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Essentially England News - Of Bunnies and Peas
June 04, 2016
Of Bunnies and Peas
Welcome to our June newsletter - even though it feels more like February or something. We've had one lovely week so far…which I sincerely hope wasn't all of the summer we're going to get. But we've started to go out exploring and we're beavering away on the website, so it's all good. All the food pages are done... phew!
What have I got for you this month you may wonder? Well… there's a birthday girl, there's a lovely colourful soup that I can't recommend enough and yes, we've decided to stick with the Normans for the rest of the year…Seeing it's my favourite historical period, and it's 2016, I really can't not. :-)
Happy Birthday Miss Potter!Were she still alive, author Beatrix Potter would be 150 years old on the 28th July this year. And even now, after all these years, people buy her books at a rate of one every 15 seconds! Millions of children have grown up with the tales of Peter Rabbit, Squirrel Nutkin and Jemima Puddle-Duck.
I wasn't one of those children. I didn't come across Beatrix Potter's stories until I was an adult, but that doesn't mean they've left me cold. I adore the vividness of her illustrations, twice over because I can't draw to save my life. And if you look at the quantity of artwork and merchandise her books have sparked, I'm not the only one.
Just a cursory glance through amazon will show you items that range from baby bedding to cross stitch patterns to tea sets. There are cuff links, and soft toys, pendants and charms, cup cake molds and… I'm sure you're with me here.
Most of all, there are her books and illustrations, and the stories she told. Beatrix Potter created characters that have stuck with many of us from the time we met them, and that's an achievement for any artist, especially one who had what we might consider a rather restrictive upbringing.
I enjoyed Renee Zellwegger playing Beatrix Potter in the film about her life, but it left me sad, too. She seemed a woman who made the best of what she was handed and to celebrate the wonderful stories that are her legacy, the National Trust is putting on quite a few events this year, around her Lake District home and in other parts of the country, too.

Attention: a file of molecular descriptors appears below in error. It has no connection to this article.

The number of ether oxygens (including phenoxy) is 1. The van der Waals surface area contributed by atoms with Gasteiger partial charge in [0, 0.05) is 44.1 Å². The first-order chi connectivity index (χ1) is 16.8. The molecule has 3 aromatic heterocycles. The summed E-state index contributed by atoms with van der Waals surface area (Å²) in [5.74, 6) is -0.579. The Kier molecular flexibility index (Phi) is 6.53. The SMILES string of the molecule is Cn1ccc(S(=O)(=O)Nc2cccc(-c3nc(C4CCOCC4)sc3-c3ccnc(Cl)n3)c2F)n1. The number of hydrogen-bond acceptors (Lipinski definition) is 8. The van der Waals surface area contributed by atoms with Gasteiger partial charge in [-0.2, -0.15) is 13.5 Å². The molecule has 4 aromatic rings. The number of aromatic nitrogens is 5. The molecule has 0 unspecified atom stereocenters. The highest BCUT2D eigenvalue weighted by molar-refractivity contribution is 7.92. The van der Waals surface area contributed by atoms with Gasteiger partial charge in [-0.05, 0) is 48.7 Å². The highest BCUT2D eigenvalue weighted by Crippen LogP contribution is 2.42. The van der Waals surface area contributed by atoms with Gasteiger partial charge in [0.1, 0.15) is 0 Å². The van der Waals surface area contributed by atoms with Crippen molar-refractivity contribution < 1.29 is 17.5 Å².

If you're in England or visiting, check out Hill Top in the Lake District, the house Beatrix Potter bought with the proceeds from her books and which the Trust is keeping just as it was when she lived there. Elsewhere in England, for example at the Beatrix Potter Gallery in Hawkshead or Melford House in Suffolk, the Trust is organising picnics and walks and sketching parties. You can find out more on the National Trust website.
And if you're looking for a Beatrix Potter themed gift for someone large or small, old or young, I've added a page to my amazon shop to give you a few ideas to get you started. You can find it here.
950 Years Ago...1066 was a busy year for William, duke of Normandy. Having lost the English crown to Harold Godwinson in January, William was determined to win it for himself by force. He called men to arms and built a fleet, but he also made treaties with other European rulers and interceded with the higher powers for his success. The pope answered his request for aid and granted him a papal banner to fly over his army. And on June 18, William went even further: he gave his seven-year-old daughter Cecily to a nunnery, as a living sacrifice to god. By current accounts it was a solemn ceremony, conducted by the Archbishop of Rouen.
I often wonder how the little girl felt about the choice her parents made. And whether she was happy in the life they chose for her.
Let there be PeasWe were out on the tandem one summer a few years back, when we stopped for lunch in a small village pub. The trick with eating on a tandem tour, which we were still working out back then, is little and often. A huge meal with chips, while lovely, will leave you too sluggish to turn the pedals. So when we stopped for a break, we were looking for something that looked tasty and enticing, but wouldn't make me wish for a nap half an hour later.
One item on the menu was Green Pea Soup. Freshly made and very, very green. And so tasty that I wondered why it had never occurred to me to make soup like that when I add peas to all manner of dishes. In early summer, I make freshly shelled peas in garlic cream and that's a wonderful meal all in itself. But green pea soup? I'd really missed out on something there.
And so you don't go the same way, here's one lovely pea soup recipe for you to try. I actually have more than one these days, but this one is a favourite.
All you need is 500-750g of fresh peas, more won't hurt, 2 small onions, 1 litre of stock and maybe a potato. Bring the stock to the boil with the onion and 2/3 of the shelled peas. Add a peeled, chopped floury potato if you want a thicker soup. When it's bubbling away, add 2 teaspoons of chopped mint and a little pepper.
Blanch the remaining third of peas for three minutes, drain and refresh under cold water to keep the colour.
When peas & onions are very soft, blitz the soup to a puree and adjust the taste. You can add a handful of spinach leaves at this stage if you want a very green soup.
To serve, add the blanched peas to the soup and divide into bowls. A little cream doesn't go amiss either. Or you could top your soup with toasted pumpkin seeds and a drizzle of bright green mint oil.
Then treat yourself to summer by the spoonful!
And Next Month …The gooseberry season is getting closer and I never know what to do with those things, so there's a challenge. And then I'm thinking of taking you all to meet a Roman legion and their camp followers... Meanwhile, please keep well, and I'll be back next month!
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